Note: Just be careful of using destructive spells or elements like fire that could potentially burn the plants.
9. Aid (2nd-level)
Rangers aren’t considered good for damage alone; many of their spells also provide utility like healing or increased HP, just like Aid.
Aid has a duration of 8 hours and can be cast on up to 3 allies within range (30 feet). These allies will have their maximum and current HP increased (by 5) for the entire duration.
Note: You can argue that other spells like Healing Spirit would be better, but due to its nerf, it became less useful and more situational.
That makes Aid a much better choice, as it’ll almost always be useful in some way.
8. Absorb Elements (1st-level)
Rangers aren’t known for being very early bloomers in regard to spells.
While they have the capacity to cast spells, they receive spells much later than other spellcasters, giving them fewer options to choose from to protect themselves.
Absorb Elements is the key to early-level protection. The spell protects the caster from non-weapon damage and deals some extra damage (1d6) but at the cost of your spell slots.
You don’t have as many spells slots, so make sure you deal with the enemy targeting you while you have Absorb Elements active. If you don’t, you’ll quickly deplete your spell slots!
7. Pass Without Trace (2nd-level)
A Ranger isn’t complete if they aren’t at least a little stealthy. Pass Without Trace does exactly what the name implies.
For the duration (up to 1 hour, as it’s Concentration), you and each creature you choose (within 30 feet of you) will receive a +10 bonus to Dexterity (Stealth) checks while also not being able to be tracked by magical means.
Not only will this spell benefit you, but it’ll benefit your entire party. It also makes you feel more like the sneaky marksman assassin you know a Ranger to be.
6. Guardian of Nature (4th-level)
Guardian of Nature unleashes your true beast (Primal Beast) or provides you with extra durability (Great Tree).
Both options are exceptional and can even tempt a Ranger into increasing their Strength just because of the significant advantages.
In most, the ‘Great Tree’ will benefit you greatly as it provides extra HP, advantage on Constitution saving throws, advantage on Dexterity and Wisdom-based attack rolls, and difficult terrain within 15 feet of you (on the ground).
Note: Even though the spell uses Concentration, the advantage on Constitution saving throws means you’ll be less likely to lose Concentration.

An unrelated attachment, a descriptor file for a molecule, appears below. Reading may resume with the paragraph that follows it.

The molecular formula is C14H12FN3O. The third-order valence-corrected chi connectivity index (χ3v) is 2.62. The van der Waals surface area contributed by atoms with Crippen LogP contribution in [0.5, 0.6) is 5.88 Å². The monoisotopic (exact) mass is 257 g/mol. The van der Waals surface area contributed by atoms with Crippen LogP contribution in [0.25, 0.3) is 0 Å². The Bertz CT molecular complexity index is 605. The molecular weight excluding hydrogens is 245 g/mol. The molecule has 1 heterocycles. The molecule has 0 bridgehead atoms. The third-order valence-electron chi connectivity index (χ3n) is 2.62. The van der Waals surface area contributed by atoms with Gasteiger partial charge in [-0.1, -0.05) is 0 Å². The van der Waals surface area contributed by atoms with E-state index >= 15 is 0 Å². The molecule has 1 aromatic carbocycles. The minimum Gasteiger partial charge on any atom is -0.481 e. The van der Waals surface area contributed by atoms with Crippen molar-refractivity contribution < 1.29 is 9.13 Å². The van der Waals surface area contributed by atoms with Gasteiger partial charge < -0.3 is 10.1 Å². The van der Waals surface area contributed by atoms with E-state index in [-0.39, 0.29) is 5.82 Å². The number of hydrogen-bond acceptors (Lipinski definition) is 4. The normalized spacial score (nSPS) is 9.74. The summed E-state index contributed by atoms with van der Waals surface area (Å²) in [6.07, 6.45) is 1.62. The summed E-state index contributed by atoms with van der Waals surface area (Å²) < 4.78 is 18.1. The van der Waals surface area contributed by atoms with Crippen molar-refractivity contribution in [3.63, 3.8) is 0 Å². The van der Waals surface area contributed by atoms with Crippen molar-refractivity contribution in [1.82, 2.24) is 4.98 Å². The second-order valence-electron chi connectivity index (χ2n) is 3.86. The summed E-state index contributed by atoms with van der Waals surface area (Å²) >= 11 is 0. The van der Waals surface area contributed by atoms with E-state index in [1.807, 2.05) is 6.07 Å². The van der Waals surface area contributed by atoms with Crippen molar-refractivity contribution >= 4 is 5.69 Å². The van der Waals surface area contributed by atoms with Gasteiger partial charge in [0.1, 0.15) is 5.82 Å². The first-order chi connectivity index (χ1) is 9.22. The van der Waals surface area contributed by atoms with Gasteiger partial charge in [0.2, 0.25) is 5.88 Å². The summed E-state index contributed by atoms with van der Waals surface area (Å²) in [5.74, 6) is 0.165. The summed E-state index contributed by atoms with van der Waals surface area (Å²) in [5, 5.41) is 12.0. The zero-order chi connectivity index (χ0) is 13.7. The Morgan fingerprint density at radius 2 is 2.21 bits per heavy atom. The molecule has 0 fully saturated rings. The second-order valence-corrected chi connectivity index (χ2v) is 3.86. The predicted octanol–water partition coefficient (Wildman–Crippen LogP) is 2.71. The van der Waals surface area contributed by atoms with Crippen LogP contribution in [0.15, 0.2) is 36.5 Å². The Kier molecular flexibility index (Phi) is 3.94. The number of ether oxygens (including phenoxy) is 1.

Your main attributes (Dexterity and Wisdom) also have attack rolls made with advantage, which means you’ll hit way more often than usual.
Enemies will also have a hard time moving in and out of melee combat with you, as you’re surrounded by difficult terrain.
5. Silence (2nd-level)
Much like Pass Without Trace, Silence acts as an excellent utility for the entire party. It also provides your character with extra stealth to be used on groups of enemies.
Even though other spellcasters will most like also have access to Silence, Rangers will benefit significantly from the stealth it gives with its large radius (20-foot).
It also works well against spellcasters using spells with the Verbal component. In fact, you can easily set up an ambush by casting Silence with another party member to silence an entire area before striking.
4. Shillelagh (Cantrip)
Most people wouldn’t expect a Cantrip to be in the top 5, as it isn’t even a traditional Ranger’s spell. When multiclassing, you can opt to multiclass as a Druid, creating the Druidic Warrior.
While it’s common knowledge that Rangers excel at ranged combat, they aren’t the most reliable in close-quarters fights.
However, with Shillelagh, you can quickly turn your club into a longsword equivalent, making it deal much more damage.
The attack and damage rolls for a weapon affected by Shillelagh use the caster’s spellcasting ability. Rangers use Wisdom as their spellcasting ability modifier, which is one of their most focused attributes, increasing their damage even more.
3. Revivify (3rd-level)
Death is highly unpleasant in D&D, especially in a high-stress situation where you can’t afford to die.
That’s why, even if you have allies in your party with Revivify, it’s recommended you also take it.
Revivify has a low-level, manageable component requirement and can, without a doubt, change the entire outcome of a battle.
There’s nothing worse than losing a teammate, realizing that nobody can resurrect them (their spell slots are burned, or nobody has a resurrection spell), and ultimately having to retreat or even lose another player.
Even if you don’t think Revivify is useful, even if you have a Cleric or Paladin, still consider taking Revivify. It’s just too good to leave out.
2. Hunter’s Mark (1st-level)
Hunter’s Mark is known as the bread and butter of Rangers. In most cases, Rangers will Concentrate on this spell while firing on single targets, then switching to others when the creature dies.
Hunter’s Mark lasts 1 hour, only uses a Verbal component, and needs a bonus action to be cast. It can also be upcast, making the spell last much longer (capping at 24 hours with a 5th-level spell slot).
You should always have Hunter’s Mark active when fighting at range.
You’ll be surprised how good its mystical mark, bonus damage on each weapon attack, and advantage on Wisdom (Perception + Survival) check can be.
1. Swift Quiver (5th-level)
Swift Quiver is, without a doubt, the best spell Rangers can pick if they want to deal as much damage as possible.
It achieves this by significantly improving your action economy (use a bonus action to make two attacks with a weapon that uses ammunition from the quiver) to the point that you can understand why it needs Concentration to stay active.
It also synergizes well with melee Ranger builds, even if it won’t deal as much damage as before.
Now, when at range, you can easily switch to your bow and start firing volleys at the enemy while being able to hold your own in melee combat!
While Rangers aren’t considered the best class to pick, many players have found ways to use these spells in combination with others or through synergy with their teammates.
In the end, Rangers won’t ever be considered ‘overpowered,’ but at least you’ll be able to assist your party while dealing enough damage to hold your own!